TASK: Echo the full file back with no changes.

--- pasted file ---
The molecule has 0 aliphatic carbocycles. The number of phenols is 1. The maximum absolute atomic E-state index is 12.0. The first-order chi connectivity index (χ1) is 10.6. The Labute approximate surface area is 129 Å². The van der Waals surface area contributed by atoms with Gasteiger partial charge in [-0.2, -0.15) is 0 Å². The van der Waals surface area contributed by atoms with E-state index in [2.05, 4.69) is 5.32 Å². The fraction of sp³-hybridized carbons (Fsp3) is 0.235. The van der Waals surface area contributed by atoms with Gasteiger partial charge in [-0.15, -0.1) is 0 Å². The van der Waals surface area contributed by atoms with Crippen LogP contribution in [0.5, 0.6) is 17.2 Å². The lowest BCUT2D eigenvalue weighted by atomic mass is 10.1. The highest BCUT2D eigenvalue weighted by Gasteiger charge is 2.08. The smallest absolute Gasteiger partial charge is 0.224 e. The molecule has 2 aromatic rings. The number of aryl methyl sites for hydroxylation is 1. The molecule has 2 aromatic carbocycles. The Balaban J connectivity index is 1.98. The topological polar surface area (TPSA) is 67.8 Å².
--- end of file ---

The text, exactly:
The molecule has 0 aliphatic carbocycles. The number of phenols is 1. The maximum absolute atomic E-state index is 12.0. The first-order chi connectivity index (χ1) is 10.6. The Labute approximate surface area is 129 Å². The van der Waals surface area contributed by atoms with Gasteiger partial charge in [-0.2, -0.15) is 0 Å². The van der Waals surface area contributed by atoms with E-state index in [2.05, 4.69) is 5.32 Å². The fraction of sp³-hybridized carbons (Fsp3) is 0.235. The van der Waals surface area contributed by atoms with Gasteiger partial charge in [-0.15, -0.1) is 0 Å². The van der Waals surface area contributed by atoms with Crippen LogP contribution in [0.5, 0.6) is 17.2 Å². The lowest BCUT2D eigenvalue weighted by atomic mass is 10.1. The highest BCUT2D eigenvalue weighted by Gasteiger charge is 2.08. The smallest absolute Gasteiger partial charge is 0.224 e. The molecule has 2 aromatic rings. The number of aryl methyl sites for hydroxylation is 1. The molecule has 2 aromatic carbocycles. The Balaban J connectivity index is 1.98. The topological polar surface area (TPSA) is 67.8 Å².